Expensive New IVF Method No More Effective

Amsterdam University Medical Centers

The use of time-lapse monitoring in IVF does not result in more pregnancies or shorten the time it takes to get pregnant. This new method, which promises to “identify the most viable embryos”, is more expensive than the classic approach. Research from Amsterdam UMC, published today in The Lancet, shows that time-lapse monitoring does not improve clinical results.

Patients undergoing an IVF treatment often have several usable embryos. The laboratory then makes a choice as to which embryo will be transferred into the uterus. Crucial to this decision is the cell division pattern in the first three to five days of embryo development. In order to observe this, embryos must be removed from the incubator daily to be checked under a microscope. In time-lapse incubators, however, built-in cameras record the development of each embryo. This way embryos no longer need to be removed from the stable environment of the incubator and a computer algorithm calculates which embryo has shown the most optimal growth pattern.

Costly method

More and more IVF centres, across the world, use time-lapse monitoring for the evaluation and selection of embryos. Prospective parents are often promised that time-lapse monitoring will increase their chance of becoming pregnant. Despite frequent use of this relatively expensive method, there are hardly any large clinical studies evaluating the added value of time-lapse monitoring for IVF treatments.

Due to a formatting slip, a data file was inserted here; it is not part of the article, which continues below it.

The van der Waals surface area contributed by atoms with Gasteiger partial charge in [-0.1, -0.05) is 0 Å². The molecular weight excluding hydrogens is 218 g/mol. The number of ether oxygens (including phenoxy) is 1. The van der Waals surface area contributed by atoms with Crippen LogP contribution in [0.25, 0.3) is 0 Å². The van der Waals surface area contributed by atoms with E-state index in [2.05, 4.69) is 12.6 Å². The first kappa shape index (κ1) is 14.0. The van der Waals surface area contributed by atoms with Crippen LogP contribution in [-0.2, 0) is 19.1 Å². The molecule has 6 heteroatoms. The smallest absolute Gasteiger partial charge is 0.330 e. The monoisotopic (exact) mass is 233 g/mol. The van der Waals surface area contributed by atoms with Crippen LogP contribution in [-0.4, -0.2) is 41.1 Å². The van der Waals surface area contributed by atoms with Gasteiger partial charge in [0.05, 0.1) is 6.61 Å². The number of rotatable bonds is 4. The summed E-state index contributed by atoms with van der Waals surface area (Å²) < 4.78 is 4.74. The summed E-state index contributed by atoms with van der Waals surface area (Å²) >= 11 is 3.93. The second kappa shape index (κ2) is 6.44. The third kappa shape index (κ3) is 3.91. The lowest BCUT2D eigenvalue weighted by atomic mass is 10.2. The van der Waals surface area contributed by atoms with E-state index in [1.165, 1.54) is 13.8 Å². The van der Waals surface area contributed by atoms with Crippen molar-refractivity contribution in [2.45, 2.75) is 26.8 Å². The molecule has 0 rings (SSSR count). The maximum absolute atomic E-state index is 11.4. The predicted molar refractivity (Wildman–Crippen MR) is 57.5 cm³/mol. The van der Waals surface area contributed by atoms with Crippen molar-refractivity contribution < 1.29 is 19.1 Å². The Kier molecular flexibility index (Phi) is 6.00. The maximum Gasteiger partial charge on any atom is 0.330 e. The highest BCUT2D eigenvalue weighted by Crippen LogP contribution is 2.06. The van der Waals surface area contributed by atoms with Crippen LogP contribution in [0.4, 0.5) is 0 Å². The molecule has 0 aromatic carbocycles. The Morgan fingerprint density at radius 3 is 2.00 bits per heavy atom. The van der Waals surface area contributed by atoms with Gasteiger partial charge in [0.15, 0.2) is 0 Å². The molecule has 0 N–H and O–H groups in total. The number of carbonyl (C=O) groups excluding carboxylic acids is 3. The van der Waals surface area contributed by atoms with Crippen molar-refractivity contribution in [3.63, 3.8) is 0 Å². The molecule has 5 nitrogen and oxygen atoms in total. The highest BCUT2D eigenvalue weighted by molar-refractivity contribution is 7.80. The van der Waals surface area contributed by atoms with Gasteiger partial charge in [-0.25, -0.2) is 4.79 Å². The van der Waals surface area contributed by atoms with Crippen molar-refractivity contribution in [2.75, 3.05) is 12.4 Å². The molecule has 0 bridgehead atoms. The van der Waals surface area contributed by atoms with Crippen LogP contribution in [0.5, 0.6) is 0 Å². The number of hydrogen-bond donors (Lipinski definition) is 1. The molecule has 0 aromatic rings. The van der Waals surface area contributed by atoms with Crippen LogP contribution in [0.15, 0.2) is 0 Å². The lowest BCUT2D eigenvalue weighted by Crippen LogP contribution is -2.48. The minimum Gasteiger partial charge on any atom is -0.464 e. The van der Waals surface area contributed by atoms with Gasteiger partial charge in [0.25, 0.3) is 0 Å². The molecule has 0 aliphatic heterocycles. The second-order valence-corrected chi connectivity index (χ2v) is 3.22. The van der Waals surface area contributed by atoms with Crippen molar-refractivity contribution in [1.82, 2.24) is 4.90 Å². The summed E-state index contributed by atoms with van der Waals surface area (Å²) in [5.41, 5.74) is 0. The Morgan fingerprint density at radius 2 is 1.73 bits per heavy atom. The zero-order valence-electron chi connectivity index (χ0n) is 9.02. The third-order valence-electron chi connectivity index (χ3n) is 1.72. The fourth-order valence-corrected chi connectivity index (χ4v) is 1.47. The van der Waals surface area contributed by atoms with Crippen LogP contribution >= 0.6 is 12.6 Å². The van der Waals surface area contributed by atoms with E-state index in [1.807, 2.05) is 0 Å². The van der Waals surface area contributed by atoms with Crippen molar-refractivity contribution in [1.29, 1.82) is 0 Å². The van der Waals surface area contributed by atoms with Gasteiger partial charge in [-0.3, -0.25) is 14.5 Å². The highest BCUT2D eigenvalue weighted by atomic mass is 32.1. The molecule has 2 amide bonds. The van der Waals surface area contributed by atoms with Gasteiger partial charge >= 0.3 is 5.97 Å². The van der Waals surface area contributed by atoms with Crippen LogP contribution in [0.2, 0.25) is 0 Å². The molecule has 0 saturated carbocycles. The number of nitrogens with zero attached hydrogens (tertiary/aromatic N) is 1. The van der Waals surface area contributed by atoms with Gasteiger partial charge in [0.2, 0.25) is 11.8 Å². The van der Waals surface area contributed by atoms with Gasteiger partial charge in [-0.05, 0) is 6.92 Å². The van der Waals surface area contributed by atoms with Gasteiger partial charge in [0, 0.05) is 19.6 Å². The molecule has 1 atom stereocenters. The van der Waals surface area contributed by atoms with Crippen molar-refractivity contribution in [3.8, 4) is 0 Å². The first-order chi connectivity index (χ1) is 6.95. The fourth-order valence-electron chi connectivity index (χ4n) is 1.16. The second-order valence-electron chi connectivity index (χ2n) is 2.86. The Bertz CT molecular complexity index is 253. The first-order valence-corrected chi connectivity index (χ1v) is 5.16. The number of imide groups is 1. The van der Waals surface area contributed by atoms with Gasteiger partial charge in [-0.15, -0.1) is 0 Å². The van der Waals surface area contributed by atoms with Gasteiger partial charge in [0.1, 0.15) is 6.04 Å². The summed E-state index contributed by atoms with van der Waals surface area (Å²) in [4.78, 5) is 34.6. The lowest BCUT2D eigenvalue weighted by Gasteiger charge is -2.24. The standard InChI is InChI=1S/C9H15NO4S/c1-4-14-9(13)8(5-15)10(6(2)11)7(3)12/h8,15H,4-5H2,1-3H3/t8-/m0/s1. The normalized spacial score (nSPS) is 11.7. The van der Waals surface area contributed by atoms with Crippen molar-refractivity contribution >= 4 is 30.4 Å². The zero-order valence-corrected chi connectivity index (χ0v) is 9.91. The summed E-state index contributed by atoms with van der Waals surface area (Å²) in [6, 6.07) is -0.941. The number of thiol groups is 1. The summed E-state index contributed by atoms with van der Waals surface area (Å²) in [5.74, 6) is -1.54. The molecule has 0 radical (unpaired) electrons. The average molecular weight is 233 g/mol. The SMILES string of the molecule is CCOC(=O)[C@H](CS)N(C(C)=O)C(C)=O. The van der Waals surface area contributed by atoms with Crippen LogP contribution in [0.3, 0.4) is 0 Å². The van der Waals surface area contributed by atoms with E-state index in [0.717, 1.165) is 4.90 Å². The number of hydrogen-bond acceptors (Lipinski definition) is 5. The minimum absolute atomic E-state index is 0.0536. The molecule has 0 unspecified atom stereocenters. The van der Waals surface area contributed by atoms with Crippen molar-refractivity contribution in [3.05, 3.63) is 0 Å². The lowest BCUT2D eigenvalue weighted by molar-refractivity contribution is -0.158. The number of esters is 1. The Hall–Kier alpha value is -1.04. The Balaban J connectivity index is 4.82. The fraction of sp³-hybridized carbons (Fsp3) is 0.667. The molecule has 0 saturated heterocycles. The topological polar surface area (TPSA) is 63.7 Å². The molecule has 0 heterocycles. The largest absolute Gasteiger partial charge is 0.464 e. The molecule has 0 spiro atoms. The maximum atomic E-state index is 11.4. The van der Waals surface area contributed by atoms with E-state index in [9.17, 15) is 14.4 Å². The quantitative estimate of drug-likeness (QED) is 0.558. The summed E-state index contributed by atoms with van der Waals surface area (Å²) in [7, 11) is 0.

Largest Study into time-lapse monitoring

This study evaluated the IVF results of 1731 patients in 15 Dutch fertility clinics in the period 2017-2021, which makes it the largest randomized controlled trial ever performed to assess the effect of time-lapse monitoring on the pregnancy rate. IVF treatments that made use of time-lapse monitoring were compared with classically executed treatments. The effect of the stable culture conditions, thus without removing the embryos from the incubator, and the new selection method based on a computer algorithm were also examined separately. For the first time, the number of patients who became pregnant within one year was examined rather than only studying the results of the first embryo transfer.

No Increase in Pregnancy Rate

Half of the patients gave birth during the study period. The application of time-lapse monitoring did not improve the pregnancy rate within one year. Moreover, patients did not become pregnant any sooner by using this method. Furthermore, after the first embryo transfer, the pregnancy rate did not differ between the three study groups. This study shows that both the stable culture conditions in a time-lapse incubator and the computerised embryo selection method do not improve the chances of success of an IVF treatment.

Extra costs

The cost-effectiveness of time-lapse monitoring is currently being analysed. The purchase and maintenance of time-lapse equipment entail high costs for hospitals, society and, in many countries, also for patients. However, these additional expenses do not lead to more pregnancies. “IVF centres across the world feel the pressure to offer the latest technology to their patients. New devices or techniques are regularly introduced without evidence from scientific studies which demonstrate that they indeed increase pregnancy chances. New doesn’t necessarily mean better,” says clinical embryologist Dorit Kieslinger.

This study was financed by The Netherlands Organisation for Health Research and Development (ZonMW). Merck KGaA provided the time-lapse monitoring equipment.

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